When the announcement came that Underground would not return for a third season, it came as a blow to both the talented cast and the dedicated fans who had championed this daring period drama. As viewers, we’ve come to expect abrupt cancellations as a fact of life in the fast-paced television industry. But losing Underground was exceptionally painful because it represented so much – complex stories rarely told, opportunities for rising stars, and an unflinching look at aspects of history often brushed aside.
Considering all that Underground had given its audience, why was this innovative series cut short just when it seemed to be reaching the height of its potential? Of course the entertainment industry often makes decisions based on profitability projections and ratings data. But perhaps there are times when a show’s social and cultural value should outweigh cold calculations. Even if monetary metrics alone didn’t merit renewal, Underground provided rare value in its very existence.
Is Underground season 3 coming out?
We feel the sting of Underground’s premature finale especially in this current cultural moment. Stories exploring Black history and illuminating the lasting impact of injustice are so vital yet still too scarce in mainstream media. Beyond sparking empathy or debate, a bold series like Underground also launched careers for the actors involved and other production talent. Rising stars Jurnee Smollett and Alano Miller delivered career-defining performances, aided by sharp scripts from creator Misha Green and meticulous direction from Anthony Hemingway.
Underground blazed trails in marrying entertainment and education across a range of meaningful topics – the historical Underground Railroad network, the complex choices faced by those still enslaved weighing freedom over family ties, the enduring wounds between Black and white America. Exploring this landscape may have felt uncomfortable to some viewers. But leaning into our country’s history, no matter how painful, breeds understanding and helps guide the steps we take today.
|Period drama, adventure
|Misha Green, Joe Pokaski
|Jurnee Smollett-Bell, Aldis Hodge, Jessica de Gouw, Alano Miller, Christopher Meloni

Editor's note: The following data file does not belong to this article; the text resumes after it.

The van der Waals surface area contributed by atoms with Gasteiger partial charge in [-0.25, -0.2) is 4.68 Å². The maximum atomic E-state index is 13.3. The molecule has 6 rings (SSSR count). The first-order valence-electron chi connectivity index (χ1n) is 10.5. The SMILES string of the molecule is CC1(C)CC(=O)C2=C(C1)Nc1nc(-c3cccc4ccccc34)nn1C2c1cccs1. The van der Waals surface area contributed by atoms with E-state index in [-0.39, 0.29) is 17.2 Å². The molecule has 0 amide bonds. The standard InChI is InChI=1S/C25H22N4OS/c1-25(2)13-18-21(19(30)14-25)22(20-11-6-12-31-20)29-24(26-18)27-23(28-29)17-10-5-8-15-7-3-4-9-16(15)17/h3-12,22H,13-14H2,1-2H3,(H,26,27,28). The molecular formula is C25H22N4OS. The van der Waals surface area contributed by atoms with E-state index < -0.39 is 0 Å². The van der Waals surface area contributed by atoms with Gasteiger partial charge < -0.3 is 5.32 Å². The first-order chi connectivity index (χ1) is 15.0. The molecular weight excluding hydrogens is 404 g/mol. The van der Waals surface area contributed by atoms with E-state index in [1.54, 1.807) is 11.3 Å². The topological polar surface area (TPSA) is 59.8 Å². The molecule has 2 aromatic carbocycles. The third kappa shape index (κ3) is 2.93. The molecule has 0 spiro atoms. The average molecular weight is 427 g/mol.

|No. of seasons
|No. of episodes
|March 9, 2016 – May 10, 2017
|Theme music composer
|Country of origin
Why Underground was cancelled?
So we grieve the loss of Underground not just as the abrupt end to an enthralling viewing experience. We mourn the chance to expand critical dialogues in an era where race relations require deep reflection. And we feel sorrow that more rising talents didn’t get to spread their wings within Underground’s halo. Perhaps no television executive can single-handedly reverse systemic inequities still mirrored throughout the entertainment industry. But decision makers have opportunities to shift perspectives with fierce, thought-provoking series like Underground.
If industry titans better recognized these possibilities to challenge prejudices and deepen awareness through daring creative pursuits, perhaps more series like Underground would be judged invaluable despite their Nielsen ratings. More writers like Misha Green would have opportunities to impart passion projects advancing representation and insight. And audiences hungry for truth and understanding would be far richer for the experience.
How can I watch Underground season 2?
When the dramatic series Underground first aired in 2016, it felt groundbreaking. Covering little-explored aspects of American history, the show brought to life the network of brave slaves and abolitionists who risked everything on the Underground Railroad. Powerful performances and an epic scope earned acclaim and a loyal fanbase eager to champion the series.
So when WGN America surprisingly cancelled Underground after just two seasons, fans were distraught by the abrupt ending. With so many compelling story angles left unfinished, viewers longed for closure around characters and relationships they care deeply about. News that the entire second season would stream on Hulu provided some consolation. At least fans could revisit those poignant final episodes and reckon with unresolved plots.
Watching season two again allows us to reconnect with people and struggles rendered vividly through skilled acting and writing. We ache for Noah as he fights to reunite his family after a narrow escape. We root for Rosalee as she becomes a conductor on the railroad herself, helping other souls reach freedom. And we feel Ernestine’s anguish as she works secretly to undermine the plantation where she remains enslaved. With nuanced takes on interracial friendships, divided loyalties and systemic injustice, Underground captures historical themes which still resonate powerfully today.
How many seasons is Underground?
But without a season three to look forward to, diving back into the series also reawakens feelings of injustice on behalf of the show and its creators. Why was such a unique, socially relevant program cut short when its potential still seems so ripe? We’re left to wonder how characters might continue evolving, what new facets of America’s formative years might be revealed, what talented performers might have risen higher. As viewers, the best way we can honor Underground now is by actively supporting inclusive, provocative art whenever possible.
Although Hulu only provides this one precious chance to revisit and reminisce around season two, perhaps this availability might spur new fans to discover the show for the first time. A new generation of viewers can champion Underground’s all-too-brief run and carry forward its messages of resistance in their own work. And for longtime fans, reconnecting with these characters – even temporarily – feels like a bittersweet reunion with dear friends we wish we could have known better in seasons to come.
— Underground (@UndergroundSPTV) February 10, 2021